President Lincoln Insists that William P. Fessenden Take Treasury Post

July 2, 1864

President Lincoln meets with newly designated Treasury Secretary William P. Fessenden. Late that night, Fessenden unsuccessfully tries to deliver a letter to the White House declining his nomination. According to historian Allan Nevins, Fessenden and Lincoln “agreed that Lincoln would keep no officer in the Treasury against the Secretary’s express will, and also that in filling Treasury vacancies the Secretary would bow to Lincoln’s wishes whenever they were made known.”

Indiana Congressman George W. Julian recalled: “Having understood that Mr. Lincoln had changed his opinion respecting the power of Congress to confiscate the landed estates of rebels, I called to see him on the subject on the 2nd of July, and asked him if I might say to the people that what I had learned on this subject was true, assuring him that I could make a far better fight for our cause if he would permit me to do so. He replied that when he prepared his veto of our law on the subject two years before, he had not examined the matter thoroughly, but that on further reflection, and on reading Solicitor Whiting’s law argument, he had changed his opinion, and thought he would now sign a bill striking at the fee, if we would send it to him. I was much gratified by this statement, which was of service to the cause in the canvass; but, unfortunately, constitutional scruples respecting such legislation gained ground, and although both Houses of Congress at different times endorsed the principle, it never became a law, owing to unavoidable differences between the President and Congress on the question of reconstruction.   The action of the President in dealing with rebel land owners was of the most serious character. It paralyzed one of the most potent means of putting down the Rebellion, prolonging the conflict and aggravating its costs, and at the same time left the owners of large estates in full possession of their lands at the end of the struggle, who naturally excluded from the ownership of the soil the freedmen and poor white who had been friendly to the Union; while the confiscation of life estates as a war measure was of no practical advantage to the Government or disadvantage to the enemy.”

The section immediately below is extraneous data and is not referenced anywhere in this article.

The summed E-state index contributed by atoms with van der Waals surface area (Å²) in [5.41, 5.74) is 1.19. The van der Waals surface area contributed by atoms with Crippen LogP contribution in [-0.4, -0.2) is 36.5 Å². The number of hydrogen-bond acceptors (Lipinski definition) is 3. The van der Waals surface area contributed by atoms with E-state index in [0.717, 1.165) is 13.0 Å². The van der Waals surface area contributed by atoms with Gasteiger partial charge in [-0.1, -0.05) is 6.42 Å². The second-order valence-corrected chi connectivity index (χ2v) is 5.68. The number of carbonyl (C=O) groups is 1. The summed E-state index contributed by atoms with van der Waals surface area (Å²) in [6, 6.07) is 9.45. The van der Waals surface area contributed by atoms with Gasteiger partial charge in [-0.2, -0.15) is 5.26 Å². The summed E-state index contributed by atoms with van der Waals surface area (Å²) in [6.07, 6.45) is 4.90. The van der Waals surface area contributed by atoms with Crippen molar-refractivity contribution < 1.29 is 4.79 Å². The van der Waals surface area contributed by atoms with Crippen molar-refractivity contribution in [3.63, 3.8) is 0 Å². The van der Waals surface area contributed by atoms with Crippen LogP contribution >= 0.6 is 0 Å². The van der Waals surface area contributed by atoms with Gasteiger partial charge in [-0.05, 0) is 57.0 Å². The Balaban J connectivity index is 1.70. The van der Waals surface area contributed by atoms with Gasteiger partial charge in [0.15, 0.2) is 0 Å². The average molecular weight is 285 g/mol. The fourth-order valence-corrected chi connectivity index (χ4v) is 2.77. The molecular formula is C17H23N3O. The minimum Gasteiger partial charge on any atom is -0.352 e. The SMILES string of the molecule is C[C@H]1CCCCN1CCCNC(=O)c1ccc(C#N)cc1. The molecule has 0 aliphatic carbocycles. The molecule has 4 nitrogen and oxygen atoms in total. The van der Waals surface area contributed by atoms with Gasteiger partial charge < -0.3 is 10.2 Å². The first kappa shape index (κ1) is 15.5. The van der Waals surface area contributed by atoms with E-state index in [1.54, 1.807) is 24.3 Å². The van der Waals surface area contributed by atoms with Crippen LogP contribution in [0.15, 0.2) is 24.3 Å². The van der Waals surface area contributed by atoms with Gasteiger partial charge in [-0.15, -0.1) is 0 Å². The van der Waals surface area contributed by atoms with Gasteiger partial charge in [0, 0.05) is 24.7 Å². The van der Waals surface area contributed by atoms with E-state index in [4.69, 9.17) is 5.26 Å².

President Lincoln writes Supreme Court Justice David Davis and Illinois District Court Judge Samuel Treat to give me a summary of the evidence, with your impression, on the Coles County riot cases.” Treat responds: “The record in the case of the Coles Co. prisoners was ordered to be certified to the president it contains the whole case in my opinion the prisoners should have been surrendered to the civil authorities under the act” of March 3, 1863.

From the Shenandoah Valley Union General Franz Sigel telegraphs: “There are strong indications of a movement of the enemy in force down the Valley.”

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Published in: on July 2, 2014 at 9:00 am  Leave a Comment  

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